Improving Weight Management among Veterans
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KeywordsWeight Management Veteran Health Administration Weight Loss Medication Weight Management Medication Lifestyle Balance
The steady increase in the numbers of patients who are overweight or obese is a serious challenge to healthcare systems,1 including the Veterans Health Administration (VHA). Obesity is an important driver of increasing morbidity related to hypertension, diabetes, certain cancers, and osteoarthritis. It is also an important driver of healthcare costs as Veterans and non-Veterans age. In a recent study of nearly 5 million VA primary care patients (347,112 females and 4,567,096 males), 37% were overweight and 41% were obese.2
Especially concerning is the steep rise in the number of individuals in the USA with “super obesity,” defined as a body mass index (BMI) of ≥50 kg/m2, a population that grew more rapidly between 1986 and 2010 than the population who were overweight (BMI 25–29.9) or obese (BMI ≥30). Individuals with BMI ≥50 not only have more complex health issues, but also have higher risk for post-surgical complications after weight loss surgery.3
Like many large health systems trying to address the obesity epidemic, the VA healthcare system offers three primary weight management interventions: (1) the MOVE! Weight Management Program, a system-wide behavior counseling program aimed at increasing physical activity and promoting healthy eating, (2) weight loss medications, and (3) bariatric surgery. From 2014 to 2015, approximately 263,000 Veterans participated in MOVE!; from 2012 to 2015, an average of about 2500 Veterans obtained weight loss medications annually; and between 2010 and 2014, approximately 1,700 Veterans underwent bariatric surgery procedures.4 The availability of weight management interventions across VA medical centers and coordination of interventions within VA medical centers likely vary.
A unique and pressing opportunity in the delivery of weight management interventions in VA (and many US and international health systems) is the adoption of a population-based approach to ensure that the 65–70% of patients who are eligible for weight loss interventions are matched with the right treatment based on their needs. In 2016, VA’s Health Services Research and Development (HSR&D) Service held a state-of-the-art conference (SOTA) entitled “Weight Management in the Veterans Health Administration.” The overall goal of the conference was to help describe a more integrated system-wide approach to improving weight management for Veterans and identify research priorities in this domain. This Journal of General Internal Medicine (JGIM) Supplement, funded by HSR&D, includes findings from the conference and summaries from the three workgroups that began by independently considering behavioral interventions, pharmacotherapy, and bariatric surgery. Unique to this SOTA (as reported in the paper by Raffa) was a discussion among the combined workgroups about how to integrate all three approaches. This supplement also includes original papers selected from manuscripts submitted in response to a Call for Papers following the conference.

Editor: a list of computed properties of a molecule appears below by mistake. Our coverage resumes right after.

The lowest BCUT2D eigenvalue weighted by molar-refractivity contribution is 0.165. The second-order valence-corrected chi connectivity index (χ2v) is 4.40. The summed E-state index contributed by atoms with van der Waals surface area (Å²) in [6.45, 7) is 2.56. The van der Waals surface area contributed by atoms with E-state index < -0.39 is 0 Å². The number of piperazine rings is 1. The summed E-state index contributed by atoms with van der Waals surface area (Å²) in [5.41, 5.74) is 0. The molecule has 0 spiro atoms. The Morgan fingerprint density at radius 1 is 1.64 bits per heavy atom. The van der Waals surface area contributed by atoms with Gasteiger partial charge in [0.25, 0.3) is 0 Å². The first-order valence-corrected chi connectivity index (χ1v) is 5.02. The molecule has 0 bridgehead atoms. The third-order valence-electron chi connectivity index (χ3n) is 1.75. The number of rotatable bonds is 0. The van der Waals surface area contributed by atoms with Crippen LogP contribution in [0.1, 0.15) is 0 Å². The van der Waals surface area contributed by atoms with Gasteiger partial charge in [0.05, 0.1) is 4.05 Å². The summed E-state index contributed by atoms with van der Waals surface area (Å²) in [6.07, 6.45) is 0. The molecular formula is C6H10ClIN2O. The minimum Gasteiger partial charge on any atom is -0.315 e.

Masheb and colleagues’ paper summarizes discussion, policy recommendations, and research recommendations of the Behavioral Interventions Workgroup. Their top policy recommendations were to establish a system-wide culture for weight management and to identify a population-level health metric to measure the impact of weight management interventions. Such a metric could then be tracked and clearly communicated throughout the VA healthcare system to show whether we are making progress. The Workgroup’s top research recommendation was to determine how to deploy and scale the most effective behavioral weight management interventions for Veterans across the diverse medical facilities (168 medical centers and over 1000 community clinics) that make up the VHA.5
Compared to overweight and obese non-Veterans, obese or overweight patients in VHA are more likely to have underlying mental health problems that may complicate efforts to achieve clinically meaningful weight loss. In a paper examining weight management designed for these patients, Erickson and colleagues investigated behavioral weight management interventions for Veterans with mental illness across four VA medical centers. One group of Veterans received “Lifestyle Balance” (LB) consisting of classes and individual nutritional counseling with a dietitian, modified from the Diabetes Prevention Program. A second group of Veterans received less intensive “Usual Care” (UC) consisting of weight monitoring and provision of self-help materials. Participants in both the LB and UC groups lost weight; however, LB participants also demonstrated important changes in nutritional behaviors by reducing overall caloric intake and improving caloric quality by decreasing consumption of empty calories. In addition, these Veterans decreased their waist circumference and adiposity, reflecting changes in body composition from exercise and weight loss. Changes in intermediate measures (e.g., nutritional behaviors, waist circumference, and adiposity) suggested possible long-term reductions in the risk from cardiovascular and metabolic diseases6 if these improvements can be sustained over the long term.